Time To Look At SOI Again

It might be time to take another look at SOI, especially for the next round of planar and finFET devices.

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Chipmakers have the luxury of looking at several process options when developing chips at the 28nm node and beyond.

Using bulk CMOS, for example, chipmakers can scale planar transistors down to 20nm. Then, at 20nm, planar runs out of gas due to the so-called short-channel effect. At that point, IC makers must migrate towards finFETs at 16nm/14nm and beyond.

Another process option is fully-depleted silicon-on-insulator (FDSOI) technology, which has been in the market for several years. To date, however, FDSOI remains a niche and is still trying to gain widespread adoption. In fact, a large percentage of designs are using bulk CMOS today. As before, IBM and STMicroelectronics are among the few chipmakers using FDSOI.

FDSOI uses an ultra-thin layer of silicon over a buried oxide as a means to reduce leakage and variation. FDSOI also boasts a back-bias feature. One knock on FDSOI is the cost. SOI substrates are more expensive than bulk CMOS wafers.

Now, however, it might be time to take another look at FDSOI. In recent times, there have been some significant moves in the arena, providing chipmakers with new options. Earlier this year, for example, Samsung announced plans to provide foundry services for 28nm FDSOI technology.

More recently, the SOI industry has revised its FDSOI roadmap. Previously, the industry planned to extend planar FDSOI for three generations from 28nm, to 14nm, and then to 10nm. 20nm FDSOI was not on the industry’s roadmap. Then, the industry would offer finFETs on SOI at 7nm.

Now, the industry is developing a 20nm FDSOI process after all. And IBM plans to field finFETs on SOI at 14nm and/or 10nm. In other words, the SOI industry is expanding, if not accelerating, its roadmap.

GlobalFoundries, for one, plans to field a 20nm FDSOI process in 2015, according to Mike Mendicino, senior director of product management at the silicon foundry provider. GlobalFoundries is also a foundry for 28nm FDSOI. “We’re seeing a lot of interest from customers (for FDSOI),” he said. “There is still a place for FDSOI in the market.”

Still, the most compelling market for FDSOI resides at the 28nm node. 28nm is expected to be a long-running node. But still, the bulk CMOS camp won’t give up the 28nm market so easily. TSMC, for example, recently expanded its process lineup with a new and cheap 28nm bulk CMOS derivative. In addition, TSMC just rolled out a new ultra-low power process for its 55nm, 40nm and 28nm nodes.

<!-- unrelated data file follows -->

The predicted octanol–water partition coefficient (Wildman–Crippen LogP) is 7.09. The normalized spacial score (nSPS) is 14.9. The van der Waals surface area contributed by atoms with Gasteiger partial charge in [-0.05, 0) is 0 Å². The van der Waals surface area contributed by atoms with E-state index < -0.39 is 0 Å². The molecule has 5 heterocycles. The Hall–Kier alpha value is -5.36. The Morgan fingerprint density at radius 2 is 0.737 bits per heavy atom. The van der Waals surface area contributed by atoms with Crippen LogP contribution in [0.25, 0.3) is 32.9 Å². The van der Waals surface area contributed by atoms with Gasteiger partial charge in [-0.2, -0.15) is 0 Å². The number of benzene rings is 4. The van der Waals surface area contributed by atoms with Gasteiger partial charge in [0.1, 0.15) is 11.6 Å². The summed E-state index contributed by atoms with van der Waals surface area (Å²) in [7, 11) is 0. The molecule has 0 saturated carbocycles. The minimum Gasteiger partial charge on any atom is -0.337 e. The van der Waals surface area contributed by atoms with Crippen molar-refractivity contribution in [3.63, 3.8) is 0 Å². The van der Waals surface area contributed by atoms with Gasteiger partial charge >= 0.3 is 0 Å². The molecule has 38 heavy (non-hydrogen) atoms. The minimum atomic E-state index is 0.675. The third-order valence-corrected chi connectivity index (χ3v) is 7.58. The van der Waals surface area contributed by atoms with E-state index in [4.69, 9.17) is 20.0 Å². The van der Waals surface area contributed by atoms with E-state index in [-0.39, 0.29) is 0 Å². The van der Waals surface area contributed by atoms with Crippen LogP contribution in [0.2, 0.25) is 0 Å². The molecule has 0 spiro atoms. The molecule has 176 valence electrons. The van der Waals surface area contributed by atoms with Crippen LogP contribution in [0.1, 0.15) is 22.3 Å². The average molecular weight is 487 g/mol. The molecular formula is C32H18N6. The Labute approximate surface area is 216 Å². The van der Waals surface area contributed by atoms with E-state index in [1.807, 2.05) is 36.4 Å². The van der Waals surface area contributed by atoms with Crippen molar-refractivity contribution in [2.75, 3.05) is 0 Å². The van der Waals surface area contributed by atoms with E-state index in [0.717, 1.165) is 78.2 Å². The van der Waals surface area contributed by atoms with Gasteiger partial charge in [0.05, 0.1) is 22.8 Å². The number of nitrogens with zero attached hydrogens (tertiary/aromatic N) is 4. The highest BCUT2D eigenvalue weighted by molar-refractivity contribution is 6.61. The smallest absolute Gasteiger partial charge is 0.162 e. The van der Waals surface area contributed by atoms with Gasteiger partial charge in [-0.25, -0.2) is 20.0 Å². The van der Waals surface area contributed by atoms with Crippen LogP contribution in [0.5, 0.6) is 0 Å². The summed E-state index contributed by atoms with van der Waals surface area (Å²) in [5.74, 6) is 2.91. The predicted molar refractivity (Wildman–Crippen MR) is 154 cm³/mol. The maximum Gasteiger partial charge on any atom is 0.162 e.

On the finFET front, meanwhile, Intel is shipping its second-generation finFET technology based on a 14nm process and bulk CMOS. The other foundries are readying their initial 16nm/14nm finFETs, also based on bulk. Intel, as well as the foundries, have dismissed SOI in favor of bulk.

Intel’s 14nm process was late by about six months due to yield issues. And the other foundries are currently struggling with an assortment of issues with their bulk-based finFETs at 16nm/14nm. And the challenges are expected to increase at the 10nm node and beyond.

So for finFETs, it might be time to take a hard look at SOI again. At the recent IEEE S3S Conference, IBM described an SOI finFET technology at 10nm, which is said to be a more simple process than bulk finFETs. “Our conclusion and prognosis is that SOI was, is, and will continue to be the technically superior choice,” said Terence Hook, a senior technical staff member at IBM, in a paper. “Once a wafer with the desired thickness is available, formation of the fin is blindingly simple. In contrast, forming a fin of a desired dimension in a bulk substrate requires at least three additional steps of fill, polish, and etch. Although significant progress has been made in improving the control of the bulk process, the fundamental control capability in bulk is still three times worse than SOI.”

Of course, there are a multitude of trade-offs between bulk versus SOI finFETs. SOI suffers from potential cost and ecosystem issues. “Two potential concerns for SOI-based finFETs have been the effect of self-heating and a shortfall in the ability to exert strain on the channel from the source/drain region,” Hook said. “While both of these aspects may be of some interest at the 10nm node, the future direction of technology renders these issues moot – not so much because SOI finFETs will be less susceptible to these concerns, but rather because bulk devices will become more so.”

What’s the bottom line here? Chipmakers, who may have rejected a particular technology option before, should keep an open mind going forward. It never hurts to explore all options in a challenging market.